It is perfectly okay to have multiple sexual partners.
Having sex with multiple people does not make you a slut. As long as your partner(s) is/are comfortable with it, have all the damn safe, consensual sex you want. Some people like to have sex without all the baggage that can come with a relationship. Some people prefer to have one partner. It’s their choice based on what they want and what’s right for them and no one has the right to shame someone for choosing what to do with their own love life.
I mean come on. Sex is awesome.
Despite the massive advances in women’s equality, young women’s sexuality is stuck in a surprising paradox. Young women are sold provocative clothes but aren’t taught where to find their own clitoris. Many girls give their boyfriends oral sex, but are too uncomfortable with their own bodies to allow the guys to return the favor. It’s still a radical act to say that women need and deserve access to information about their own sexual pleasure—not just about the risks and negative consequences of sex.
I don’t care how much sex anyone has, how often they do it, or who they do it with. I’m much more interested in the consent, pleasure, and well-being of the participants and the people affected by it. I respect women who are asexual, celibate, monogamous, multi-partnered, or have had more partners than they can recall. I respect women who only have sex after a commitment to monogamy and those who have sex with someone within minutes of meeting them. I respect women who have transactional sex, women who have sex for love, or for any other reason. I know that all of these categories are permeable and that many women move from one to another. And I know that any of these decisions can be made from a place of personal power, choice, and authenticity, as well as from a place of coercion, shame, and disempowerment.
Things I’ve learned about sex only through having it
-Keeping your fingernails reasonably trimmed is of the essence.
-It’s really not that difficult at all to take your partner’s bra off.
-The vaginal opening is further back than I had expected.
-Condoms have a smell. Not necessarily a bad smell, but it’s definitely there.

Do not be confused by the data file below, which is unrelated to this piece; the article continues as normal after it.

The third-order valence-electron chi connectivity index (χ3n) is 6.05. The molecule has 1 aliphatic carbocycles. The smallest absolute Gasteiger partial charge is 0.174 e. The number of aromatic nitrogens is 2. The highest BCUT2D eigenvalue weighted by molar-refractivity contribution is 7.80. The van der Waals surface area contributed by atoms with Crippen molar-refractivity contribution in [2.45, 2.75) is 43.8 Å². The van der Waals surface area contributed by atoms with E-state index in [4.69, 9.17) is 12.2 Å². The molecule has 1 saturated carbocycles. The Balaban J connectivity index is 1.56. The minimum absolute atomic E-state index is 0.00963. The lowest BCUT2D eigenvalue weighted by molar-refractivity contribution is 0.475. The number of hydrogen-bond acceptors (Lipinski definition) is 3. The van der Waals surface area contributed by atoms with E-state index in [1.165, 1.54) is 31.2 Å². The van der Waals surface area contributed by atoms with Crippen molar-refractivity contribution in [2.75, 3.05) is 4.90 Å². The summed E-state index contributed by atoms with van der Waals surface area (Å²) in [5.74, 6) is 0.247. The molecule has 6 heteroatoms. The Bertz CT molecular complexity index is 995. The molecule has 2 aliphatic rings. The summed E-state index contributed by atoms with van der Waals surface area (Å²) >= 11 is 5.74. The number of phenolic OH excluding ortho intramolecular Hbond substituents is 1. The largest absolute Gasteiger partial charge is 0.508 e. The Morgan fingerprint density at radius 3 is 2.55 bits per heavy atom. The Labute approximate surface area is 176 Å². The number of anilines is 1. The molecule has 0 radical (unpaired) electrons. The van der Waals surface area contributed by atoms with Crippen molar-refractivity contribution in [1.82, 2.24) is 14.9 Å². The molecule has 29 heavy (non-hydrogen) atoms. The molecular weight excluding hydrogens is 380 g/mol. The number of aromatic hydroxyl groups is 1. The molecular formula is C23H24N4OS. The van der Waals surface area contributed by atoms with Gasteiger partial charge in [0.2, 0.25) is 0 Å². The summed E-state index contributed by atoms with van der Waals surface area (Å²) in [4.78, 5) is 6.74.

-Once in a while the penis falls out of the vagina. It just happens.
-It’s fun to just mindlessly play with your partner’s genitals afterwards.
-Washing my nose is a must after I perform oral.
-If we’re doing non-penetrative things to each other in turns, I have to do her first. If she does me first, I wind up too drained to return the favor as competently as I should be able to.
-Shower sex is tricky. Even when you find a position that’s comfortable, there’s still the obstacle of someone potentially getting blasted with water in the face, or someone getting no water at all and being cold.
-Silly happenings during sex is inevitable once in a while. Learn to laugh at it.
I disagree on the bra point, but the last two are so true.
Myth of the Hymen, dodsonandross.com
One of the reasons I wanted to share this was to show the sexualized violence around language of female sexuality. There is no “breaking,” “popping” or otherwise of the hymen— and you don’t lose it, it stays with you your whole life!
So if you’re worried about having penetrative sex for the first time because you think “breaking the hymen” will hurt—relax!
- Use PLENTY of lube (water based with condoms!), even if you think you don’t need it.
- Use condoms, dental dams, or latex gloves (unless you have an allergy to latex, then use non-latex alternatives) with appropriate (Water-based) lube. I always try to get lube without glycerin or parabens because I have sensitive skin and am prone to yeast infections.
- Go SLOWLY and listen to what your body is telling you.
- Masturbate and get comfortable with your own body and sex will be a lot better than if you have no idea what gets you off.
- Don’t rush into it the first time (or even the first few times).
- Sex should be pleasurable. Take your time and experiment with fingers, tongues, and toys.
- Use lube (I cannot stress this enough!)
- Relax and have fun with your partner. Otherwise, what’s the point of having sex?
Rules for good sex
Active consent and waiting for a yes, instead of going ahead when you don’t get a no always work better. Talk about what you like, what you don’t like, things never to do, and so on and so forth. Knowing the boundaries is always excellent and can make everything go so much smoother in the long run.
Bodily fluids should not mix unless you know that your partner is clean. Dental dams, condoms, gloves, and so on are your friends! Sex toys can spread infections too. Make sure your sex toys are body safe, and if they aren’t use a condom. If they smell like chemicals, they probably aren’t safe. Sterilize your toys or use condoms if they are doing to be shared between partners.